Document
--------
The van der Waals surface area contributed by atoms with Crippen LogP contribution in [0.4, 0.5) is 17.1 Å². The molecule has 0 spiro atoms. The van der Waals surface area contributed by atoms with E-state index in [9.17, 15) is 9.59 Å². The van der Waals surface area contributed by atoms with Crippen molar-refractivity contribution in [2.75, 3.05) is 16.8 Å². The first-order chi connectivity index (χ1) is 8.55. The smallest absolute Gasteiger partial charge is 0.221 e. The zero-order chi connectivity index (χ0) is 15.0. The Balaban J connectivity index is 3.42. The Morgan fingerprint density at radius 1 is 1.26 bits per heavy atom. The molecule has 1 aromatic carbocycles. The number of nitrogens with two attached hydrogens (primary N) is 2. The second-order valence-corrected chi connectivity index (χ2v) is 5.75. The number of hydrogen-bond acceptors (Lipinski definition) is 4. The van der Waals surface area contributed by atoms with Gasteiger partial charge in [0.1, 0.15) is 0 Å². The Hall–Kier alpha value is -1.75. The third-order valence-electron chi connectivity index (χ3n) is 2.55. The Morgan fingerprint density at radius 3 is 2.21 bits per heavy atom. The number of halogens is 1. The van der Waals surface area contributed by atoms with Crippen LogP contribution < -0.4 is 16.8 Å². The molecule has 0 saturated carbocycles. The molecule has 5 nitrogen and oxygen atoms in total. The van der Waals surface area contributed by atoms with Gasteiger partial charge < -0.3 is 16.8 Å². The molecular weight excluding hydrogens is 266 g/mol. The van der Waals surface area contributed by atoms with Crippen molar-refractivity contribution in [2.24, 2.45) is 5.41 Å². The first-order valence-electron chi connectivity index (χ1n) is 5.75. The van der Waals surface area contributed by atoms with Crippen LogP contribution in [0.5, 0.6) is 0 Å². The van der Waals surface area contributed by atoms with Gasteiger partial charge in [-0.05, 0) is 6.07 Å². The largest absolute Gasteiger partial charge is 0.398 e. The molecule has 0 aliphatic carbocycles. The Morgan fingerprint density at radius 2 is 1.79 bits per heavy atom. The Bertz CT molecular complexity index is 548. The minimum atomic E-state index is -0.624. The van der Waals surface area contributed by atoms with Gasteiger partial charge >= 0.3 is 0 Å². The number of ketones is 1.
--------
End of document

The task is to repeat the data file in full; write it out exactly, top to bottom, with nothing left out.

The van der Waals surface area contributed by atoms with Crippen LogP contribution in [0.4, 0.5) is 17.1 Å². The molecule has 0 spiro atoms. The van der Waals surface area contributed by atoms with E-state index in [9.17, 15) is 9.59 Å². The van der Waals surface area contributed by atoms with Crippen molar-refractivity contribution in [2.75, 3.05) is 16.8 Å². The first-order chi connectivity index (χ1) is 8.55. The smallest absolute Gasteiger partial charge is 0.221 e. The zero-order chi connectivity index (χ0) is 15.0. The Balaban J connectivity index is 3.42. The Morgan fingerprint density at radius 1 is 1.26 bits per heavy atom. The molecule has 1 aromatic carbocycles. The number of nitrogens with two attached hydrogens (primary N) is 2. The second-order valence-corrected chi connectivity index (χ2v) is 5.75. The number of hydrogen-bond acceptors (Lipinski definition) is 4. The van der Waals surface area contributed by atoms with Gasteiger partial charge in [0.1, 0.15) is 0 Å². The Hall–Kier alpha value is -1.75. The third-order valence-electron chi connectivity index (χ3n) is 2.55. The Morgan fingerprint density at radius 3 is 2.21 bits per heavy atom. The number of halogens is 1. The van der Waals surface area contributed by atoms with Crippen LogP contribution < -0.4 is 16.8 Å². The molecule has 0 saturated carbocycles. The molecule has 5 nitrogen and oxygen atoms in total. The van der Waals surface area contributed by atoms with Gasteiger partial charge < -0.3 is 16.8 Å². The molecular weight excluding hydrogens is 266 g/mol. The van der Waals surface area contributed by atoms with Crippen molar-refractivity contribution in [2.24, 2.45) is 5.41 Å². The first-order valence-electron chi connectivity index (χ1n) is 5.75. The van der Waals surface area contributed by atoms with Crippen LogP contribution in [0.5, 0.6) is 0 Å². The van der Waals surface area contributed by atoms with Gasteiger partial charge in [-0.05, 0) is 6.07 Å². The largest absolute Gasteiger partial charge is 0.398 e. The molecule has 0 aliphatic carbocycles. The Morgan fingerprint density at radius 2 is 1.79 bits per heavy atom. The Bertz CT molecular complexity index is 548. The minimum atomic E-state index is -0.624. The van der Waals surface area contributed by atoms with Gasteiger partial charge >= 0.3 is 0 Å². The number of ketones is 1.